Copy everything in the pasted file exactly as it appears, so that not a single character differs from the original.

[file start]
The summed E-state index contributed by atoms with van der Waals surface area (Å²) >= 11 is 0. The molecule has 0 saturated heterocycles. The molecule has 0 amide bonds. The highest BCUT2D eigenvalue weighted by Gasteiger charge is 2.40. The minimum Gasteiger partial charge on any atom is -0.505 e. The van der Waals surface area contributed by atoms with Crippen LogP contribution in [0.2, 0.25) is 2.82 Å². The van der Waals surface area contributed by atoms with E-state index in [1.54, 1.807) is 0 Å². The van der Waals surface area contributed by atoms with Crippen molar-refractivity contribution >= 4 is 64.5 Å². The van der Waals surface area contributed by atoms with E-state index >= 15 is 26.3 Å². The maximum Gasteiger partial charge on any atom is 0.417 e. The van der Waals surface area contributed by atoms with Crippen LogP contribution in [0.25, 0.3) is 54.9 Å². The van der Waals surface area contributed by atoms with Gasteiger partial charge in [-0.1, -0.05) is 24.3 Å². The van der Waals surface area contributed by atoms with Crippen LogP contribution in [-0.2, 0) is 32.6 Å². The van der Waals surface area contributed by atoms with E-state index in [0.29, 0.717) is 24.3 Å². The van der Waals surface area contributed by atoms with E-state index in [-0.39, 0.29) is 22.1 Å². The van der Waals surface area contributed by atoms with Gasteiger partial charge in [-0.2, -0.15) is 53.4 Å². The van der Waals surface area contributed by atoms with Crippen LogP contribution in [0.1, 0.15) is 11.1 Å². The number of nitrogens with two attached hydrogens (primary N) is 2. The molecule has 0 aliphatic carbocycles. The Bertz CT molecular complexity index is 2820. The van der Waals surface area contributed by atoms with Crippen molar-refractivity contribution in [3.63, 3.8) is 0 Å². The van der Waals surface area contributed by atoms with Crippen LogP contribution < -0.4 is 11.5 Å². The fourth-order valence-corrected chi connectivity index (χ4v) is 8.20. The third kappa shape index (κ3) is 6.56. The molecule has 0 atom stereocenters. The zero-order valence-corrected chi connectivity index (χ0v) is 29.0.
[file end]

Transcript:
The summed E-state index contributed by atoms with van der Waals surface area (Å²) >= 11 is 0. The molecule has 0 saturated heterocycles. The molecule has 0 amide bonds. The highest BCUT2D eigenvalue weighted by Gasteiger charge is 2.40. The minimum Gasteiger partial charge on any atom is -0.505 e. The van der Waals surface area contributed by atoms with Crippen LogP contribution in [0.2, 0.25) is 2.82 Å². The van der Waals surface area contributed by atoms with E-state index in [1.54, 1.807) is 0 Å². The van der Waals surface area contributed by atoms with Crippen molar-refractivity contribution >= 4 is 64.5 Å². The van der Waals surface area contributed by atoms with E-state index >= 15 is 26.3 Å². The maximum Gasteiger partial charge on any atom is 0.417 e. The van der Waals surface area contributed by atoms with Crippen LogP contribution in [0.25, 0.3) is 54.9 Å². The van der Waals surface area contributed by atoms with Gasteiger partial charge in [-0.1, -0.05) is 24.3 Å². The van der Waals surface area contributed by atoms with Crippen LogP contribution in [-0.2, 0) is 32.6 Å². The van der Waals surface area contributed by atoms with E-state index in [0.29, 0.717) is 24.3 Å². The van der Waals surface area contributed by atoms with E-state index in [-0.39, 0.29) is 22.1 Å². The van der Waals surface area contributed by atoms with Gasteiger partial charge in [-0.2, -0.15) is 53.4 Å². The van der Waals surface area contributed by atoms with Crippen LogP contribution in [0.1, 0.15) is 11.1 Å². The number of nitrogens with two attached hydrogens (primary N) is 2. The molecule has 0 aliphatic carbocycles. The Bertz CT molecular complexity index is 2820. The van der Waals surface area contributed by atoms with Crippen molar-refractivity contribution in [3.63, 3.8) is 0 Å². The van der Waals surface area contributed by atoms with Crippen LogP contribution < -0.4 is 11.5 Å². The fourth-order valence-corrected chi connectivity index (χ4v) is 8.20. The third kappa shape index (κ3) is 6.56. The molecule has 0 atom stereocenters. The zero-order valence-corrected chi connectivity index (χ0v) is 29.0.